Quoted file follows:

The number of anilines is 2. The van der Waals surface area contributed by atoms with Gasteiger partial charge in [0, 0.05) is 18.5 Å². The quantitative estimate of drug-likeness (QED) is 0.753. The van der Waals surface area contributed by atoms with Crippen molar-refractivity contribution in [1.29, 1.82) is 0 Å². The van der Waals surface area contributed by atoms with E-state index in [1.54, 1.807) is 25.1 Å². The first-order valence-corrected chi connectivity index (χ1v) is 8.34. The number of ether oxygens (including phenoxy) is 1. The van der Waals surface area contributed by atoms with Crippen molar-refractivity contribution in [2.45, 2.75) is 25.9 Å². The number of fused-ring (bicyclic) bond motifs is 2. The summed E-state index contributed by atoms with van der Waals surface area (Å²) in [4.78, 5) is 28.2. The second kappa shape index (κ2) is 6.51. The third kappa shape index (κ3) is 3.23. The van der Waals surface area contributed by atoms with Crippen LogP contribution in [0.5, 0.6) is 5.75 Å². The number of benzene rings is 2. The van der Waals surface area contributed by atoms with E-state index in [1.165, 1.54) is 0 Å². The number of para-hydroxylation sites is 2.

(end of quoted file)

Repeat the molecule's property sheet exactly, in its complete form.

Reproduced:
The number of anilines is 2. The van der Waals surface area contributed by atoms with Gasteiger partial charge in [0, 0.05) is 18.5 Å². The quantitative estimate of drug-likeness (QED) is 0.753. The van der Waals surface area contributed by atoms with Crippen molar-refractivity contribution in [1.29, 1.82) is 0 Å². The van der Waals surface area contributed by atoms with E-state index in [1.54, 1.807) is 25.1 Å². The first-order valence-corrected chi connectivity index (χ1v) is 8.34. The number of ether oxygens (including phenoxy) is 1. The van der Waals surface area contributed by atoms with Crippen molar-refractivity contribution in [2.45, 2.75) is 25.9 Å². The number of fused-ring (bicyclic) bond motifs is 2. The summed E-state index contributed by atoms with van der Waals surface area (Å²) in [4.78, 5) is 28.2. The second kappa shape index (κ2) is 6.51. The third kappa shape index (κ3) is 3.23. The van der Waals surface area contributed by atoms with Crippen LogP contribution in [0.5, 0.6) is 5.75 Å². The number of benzene rings is 2. The van der Waals surface area contributed by atoms with E-state index in [1.165, 1.54) is 0 Å². The number of para-hydroxylation sites is 2.